Ally's Process Journal

Handmade Websites Reflection

When I first heard Professor Schwulst use the word “handmade website,” I was baffled. How can a website be handmade? I guess if you have to code the website yourself to create the website, you could call that handmade. However, I normally thought of handmade goods as something tangible and with a touch of “humanity,” such as a handmade soap or a handmade tote bag. The websites that I knew of had neither qualities. However, as I saw what the professor called “handmade websites,” I started to understand why they would be called handmade. The unconventional and somewhat unorderly look of these websites gave them a human-touch, and although not tangible, these websites felt like art—which attributed them a sense of tangibility.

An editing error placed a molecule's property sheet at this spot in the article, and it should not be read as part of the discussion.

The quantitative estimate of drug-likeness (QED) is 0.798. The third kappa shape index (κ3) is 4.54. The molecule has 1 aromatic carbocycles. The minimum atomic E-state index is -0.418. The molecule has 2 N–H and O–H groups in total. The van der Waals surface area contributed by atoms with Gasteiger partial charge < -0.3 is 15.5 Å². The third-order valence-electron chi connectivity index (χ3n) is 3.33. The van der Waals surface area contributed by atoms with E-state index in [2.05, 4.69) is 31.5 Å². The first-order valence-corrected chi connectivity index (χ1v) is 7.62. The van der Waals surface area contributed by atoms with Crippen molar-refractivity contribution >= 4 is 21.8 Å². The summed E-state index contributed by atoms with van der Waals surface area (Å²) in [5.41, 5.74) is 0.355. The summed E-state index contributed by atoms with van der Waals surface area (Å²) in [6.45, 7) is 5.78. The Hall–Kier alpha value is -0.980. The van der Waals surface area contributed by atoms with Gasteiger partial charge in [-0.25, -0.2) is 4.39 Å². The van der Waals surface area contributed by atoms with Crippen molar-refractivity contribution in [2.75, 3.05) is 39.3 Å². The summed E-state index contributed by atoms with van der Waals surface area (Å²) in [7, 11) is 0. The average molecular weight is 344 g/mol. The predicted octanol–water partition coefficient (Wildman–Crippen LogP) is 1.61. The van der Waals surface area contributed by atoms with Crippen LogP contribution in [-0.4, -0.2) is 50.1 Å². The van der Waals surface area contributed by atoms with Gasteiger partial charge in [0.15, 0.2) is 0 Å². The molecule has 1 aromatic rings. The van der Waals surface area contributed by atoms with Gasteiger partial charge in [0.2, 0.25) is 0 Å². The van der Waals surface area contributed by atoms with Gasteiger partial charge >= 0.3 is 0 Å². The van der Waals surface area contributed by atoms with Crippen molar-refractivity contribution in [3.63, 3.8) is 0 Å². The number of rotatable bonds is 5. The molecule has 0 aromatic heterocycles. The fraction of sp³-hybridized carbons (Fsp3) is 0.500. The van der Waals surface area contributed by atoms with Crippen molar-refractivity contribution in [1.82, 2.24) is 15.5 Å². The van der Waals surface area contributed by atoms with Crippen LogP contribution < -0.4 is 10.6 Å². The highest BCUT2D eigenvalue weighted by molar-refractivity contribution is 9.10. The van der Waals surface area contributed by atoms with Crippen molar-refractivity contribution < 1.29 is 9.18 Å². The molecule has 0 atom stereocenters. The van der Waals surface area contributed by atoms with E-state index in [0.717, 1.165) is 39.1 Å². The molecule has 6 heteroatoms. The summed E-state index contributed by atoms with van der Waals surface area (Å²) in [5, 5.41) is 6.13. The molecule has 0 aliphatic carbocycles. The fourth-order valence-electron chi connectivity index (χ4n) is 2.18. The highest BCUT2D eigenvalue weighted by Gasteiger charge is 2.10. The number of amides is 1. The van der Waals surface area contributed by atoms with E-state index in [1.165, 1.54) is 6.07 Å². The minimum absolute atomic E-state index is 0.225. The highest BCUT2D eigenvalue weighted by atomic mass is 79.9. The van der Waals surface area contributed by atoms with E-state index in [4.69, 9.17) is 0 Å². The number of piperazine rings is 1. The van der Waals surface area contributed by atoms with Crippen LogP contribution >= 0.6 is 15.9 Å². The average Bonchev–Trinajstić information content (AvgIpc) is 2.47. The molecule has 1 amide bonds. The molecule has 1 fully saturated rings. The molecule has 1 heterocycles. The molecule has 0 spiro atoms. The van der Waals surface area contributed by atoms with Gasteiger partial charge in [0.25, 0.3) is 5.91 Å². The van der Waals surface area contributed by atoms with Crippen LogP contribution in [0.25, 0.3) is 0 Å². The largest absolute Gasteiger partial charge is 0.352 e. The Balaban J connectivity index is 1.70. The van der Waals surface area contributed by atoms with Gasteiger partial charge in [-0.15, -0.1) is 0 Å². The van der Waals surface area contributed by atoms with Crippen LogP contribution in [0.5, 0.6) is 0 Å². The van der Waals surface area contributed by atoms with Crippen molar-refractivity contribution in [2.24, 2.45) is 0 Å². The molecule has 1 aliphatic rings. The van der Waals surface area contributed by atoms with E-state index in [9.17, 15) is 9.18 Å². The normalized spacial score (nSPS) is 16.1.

For such reasons, I was surprised to find that J. R. Carpenter, the creator of the term “handmade web,” had similar intentions in mind when evoking the term. There were some parts I did not think about but thoroughly enjoyed, such as his intention to “suggest slowness and smallness as a form of resistance” through the evoking of the term. On the other side, there were some parts of the article that I struggled to follow, especially areas that use technical jargon like “Web 1.0” or “Level 4 Netscape.” I hope to become more familiar with these terms as I progress through this course.